Friday, April 10, 2015

Alumni Spotlight: Olivia Mathias '14

Olivia Mathias graduated from UHLC in May 2014 and is currently employed as an Equal Justice Works Fellow, sponsored by the Texas Access to Justice Foundation, at the Cabrini Center for Immigrant Legal Assistance - Catholic Charities. Many victims of human trafficking in the Greater Houston area lack access to the full range of legal assistance to meet their varied legal needs that extend beyond immigration relief, so her project will provide holistic legal representation to victims of human trafficking in Houston and create a framework in which non-profits and pro bono attorneys can meet clients’ wide-ranging legal needs.  She took some time out of her busy schedule to answer a few questions:

1. How did you obtain your first job out of law school?

I started law school knowing that I wanted to practice public interest law. As such, an Equal Justice Works Fellowship was on my radar from the beginning. During my 3L year I worked with the supervising attorney of the Crime Victims Program at Cabrini to develop my project and then went through the steps of the Equal Justice Works Fellowship application process.

2. What experiences/internships did you have that you found to be helpful or beneficial in your job search and career thus far?

My work with immigrant populations quickly exposed me to the human trafficking crisis in Houston. That exposure came from my internships during law school with Kids in Need of Defense (KIND), Children at Risk, and at the Mexican Foreign Ministry. As a firm believer that freedom is a precursor to the exercise of any other right, I became interested in representing victims as they seek to avail themselves of the rights and remedies for which they qualify. As an Equal Justice Works Fellow, I have been able carry out my work in advancing fundamental human freedoms as part of larger network of public interest attorneys with similar goals. Because of the internships I had throughout law school, those partnerships were easier to cultivate. As a Fellow, I am also supported by the experience and vision of my host organization, Catholic Charities’ Cabrini Center, and my sponsor, Texas Access to Justice Foundation.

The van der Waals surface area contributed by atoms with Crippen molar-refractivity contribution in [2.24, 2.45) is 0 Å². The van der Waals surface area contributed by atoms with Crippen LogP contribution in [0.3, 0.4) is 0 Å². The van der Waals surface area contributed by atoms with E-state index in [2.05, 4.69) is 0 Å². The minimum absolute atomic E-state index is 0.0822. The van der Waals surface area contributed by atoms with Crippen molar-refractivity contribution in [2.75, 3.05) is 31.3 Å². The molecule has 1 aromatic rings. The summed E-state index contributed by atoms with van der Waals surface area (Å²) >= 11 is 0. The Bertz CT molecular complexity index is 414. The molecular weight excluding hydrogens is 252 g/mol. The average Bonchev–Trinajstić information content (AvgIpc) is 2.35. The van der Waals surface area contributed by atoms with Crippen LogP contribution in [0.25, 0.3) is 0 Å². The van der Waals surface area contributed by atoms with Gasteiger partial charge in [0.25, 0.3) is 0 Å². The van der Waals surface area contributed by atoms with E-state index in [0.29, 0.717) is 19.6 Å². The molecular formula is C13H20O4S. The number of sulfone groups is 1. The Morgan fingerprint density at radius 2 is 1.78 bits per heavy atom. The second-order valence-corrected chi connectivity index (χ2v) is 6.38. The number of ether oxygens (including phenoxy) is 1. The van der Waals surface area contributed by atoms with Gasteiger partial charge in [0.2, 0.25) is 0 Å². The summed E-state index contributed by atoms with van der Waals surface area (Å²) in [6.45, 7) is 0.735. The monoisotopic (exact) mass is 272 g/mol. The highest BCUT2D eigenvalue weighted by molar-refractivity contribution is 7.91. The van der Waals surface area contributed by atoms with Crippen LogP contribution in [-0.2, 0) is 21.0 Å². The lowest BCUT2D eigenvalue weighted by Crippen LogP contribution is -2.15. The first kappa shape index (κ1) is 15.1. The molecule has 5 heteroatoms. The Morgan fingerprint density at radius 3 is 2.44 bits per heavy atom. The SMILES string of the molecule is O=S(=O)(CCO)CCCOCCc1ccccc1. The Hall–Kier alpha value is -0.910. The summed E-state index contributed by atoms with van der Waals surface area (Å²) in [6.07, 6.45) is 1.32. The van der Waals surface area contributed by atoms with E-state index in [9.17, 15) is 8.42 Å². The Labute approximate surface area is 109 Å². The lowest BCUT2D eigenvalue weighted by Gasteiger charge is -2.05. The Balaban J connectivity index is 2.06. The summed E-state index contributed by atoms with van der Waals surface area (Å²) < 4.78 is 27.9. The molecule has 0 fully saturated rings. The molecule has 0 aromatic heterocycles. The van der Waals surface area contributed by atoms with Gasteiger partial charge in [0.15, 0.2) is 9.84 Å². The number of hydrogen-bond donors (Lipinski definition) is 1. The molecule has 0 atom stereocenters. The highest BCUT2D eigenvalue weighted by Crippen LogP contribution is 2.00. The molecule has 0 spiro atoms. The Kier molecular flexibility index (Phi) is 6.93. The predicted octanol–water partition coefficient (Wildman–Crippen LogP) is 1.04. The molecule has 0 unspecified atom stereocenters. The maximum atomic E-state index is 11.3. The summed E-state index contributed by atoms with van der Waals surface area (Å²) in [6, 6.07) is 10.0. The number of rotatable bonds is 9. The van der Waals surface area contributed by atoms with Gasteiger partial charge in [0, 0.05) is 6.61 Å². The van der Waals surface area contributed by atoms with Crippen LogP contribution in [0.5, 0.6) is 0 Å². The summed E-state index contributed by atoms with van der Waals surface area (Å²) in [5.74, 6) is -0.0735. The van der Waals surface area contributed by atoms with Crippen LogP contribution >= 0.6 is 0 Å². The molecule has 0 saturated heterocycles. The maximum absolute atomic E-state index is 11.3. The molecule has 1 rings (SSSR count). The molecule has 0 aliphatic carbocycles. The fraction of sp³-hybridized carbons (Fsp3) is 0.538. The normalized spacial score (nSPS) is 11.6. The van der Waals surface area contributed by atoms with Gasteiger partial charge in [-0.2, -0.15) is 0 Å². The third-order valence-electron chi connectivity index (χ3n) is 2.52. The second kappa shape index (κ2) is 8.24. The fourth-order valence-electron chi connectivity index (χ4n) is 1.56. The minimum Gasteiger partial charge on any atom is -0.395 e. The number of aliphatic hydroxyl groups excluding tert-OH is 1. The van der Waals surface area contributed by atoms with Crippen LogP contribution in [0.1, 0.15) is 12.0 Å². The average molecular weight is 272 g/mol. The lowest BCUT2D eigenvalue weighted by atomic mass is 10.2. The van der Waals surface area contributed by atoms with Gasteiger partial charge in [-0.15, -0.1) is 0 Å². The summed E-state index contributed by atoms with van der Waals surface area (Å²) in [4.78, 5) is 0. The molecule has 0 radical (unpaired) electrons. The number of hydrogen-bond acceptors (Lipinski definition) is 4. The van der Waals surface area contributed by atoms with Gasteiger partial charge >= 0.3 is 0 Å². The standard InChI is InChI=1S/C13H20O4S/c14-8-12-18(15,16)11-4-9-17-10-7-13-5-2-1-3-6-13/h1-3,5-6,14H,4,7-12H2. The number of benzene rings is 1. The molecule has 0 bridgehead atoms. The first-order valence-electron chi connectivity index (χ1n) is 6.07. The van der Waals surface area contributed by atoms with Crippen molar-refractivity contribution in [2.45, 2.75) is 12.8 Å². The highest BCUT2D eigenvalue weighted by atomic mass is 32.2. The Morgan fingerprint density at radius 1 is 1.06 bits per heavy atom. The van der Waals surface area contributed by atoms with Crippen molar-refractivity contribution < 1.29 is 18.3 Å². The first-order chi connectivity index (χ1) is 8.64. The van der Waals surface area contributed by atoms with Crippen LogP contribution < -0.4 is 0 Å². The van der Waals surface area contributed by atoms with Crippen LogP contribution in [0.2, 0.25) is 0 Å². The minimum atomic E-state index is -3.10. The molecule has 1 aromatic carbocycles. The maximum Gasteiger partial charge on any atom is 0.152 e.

3. Knowing what you know now, what advice would you give to current law students?

I would advise all students working towards a career in public interest law to apply for an Equal Justice Works Fellowship. The Equal Justice Works Fellowship is a unique opportunity because it allows applicants to create projects that are unique to their interests and aspirations and addresses a pressing need in an underserved community that would otherwise be unmet.  Because of the intimate role I had in developing the project, I am profoundly committed to its success and sustainability.

An Equal Justice Works Fellowship allows a Fellow to launch her public interest career with a dream job the applicant designed.  The Fellow is expected to own the project, accomplish its goals within the two-year span of the Fellowship, and develop plans for sustaining the work.  An Equal Justice Works Fellowship is designed to cultivate the Fellow’s growth and development as a future public interest leader with training and access to an incomparable nationwide network of public interest leaders and experts in wide-ranging fields.

If you would like to connect with Olivia to learn more about her career path, please see your counselor in the Career Development Office. To learn more about Equal Justice Works Fellowships, go to: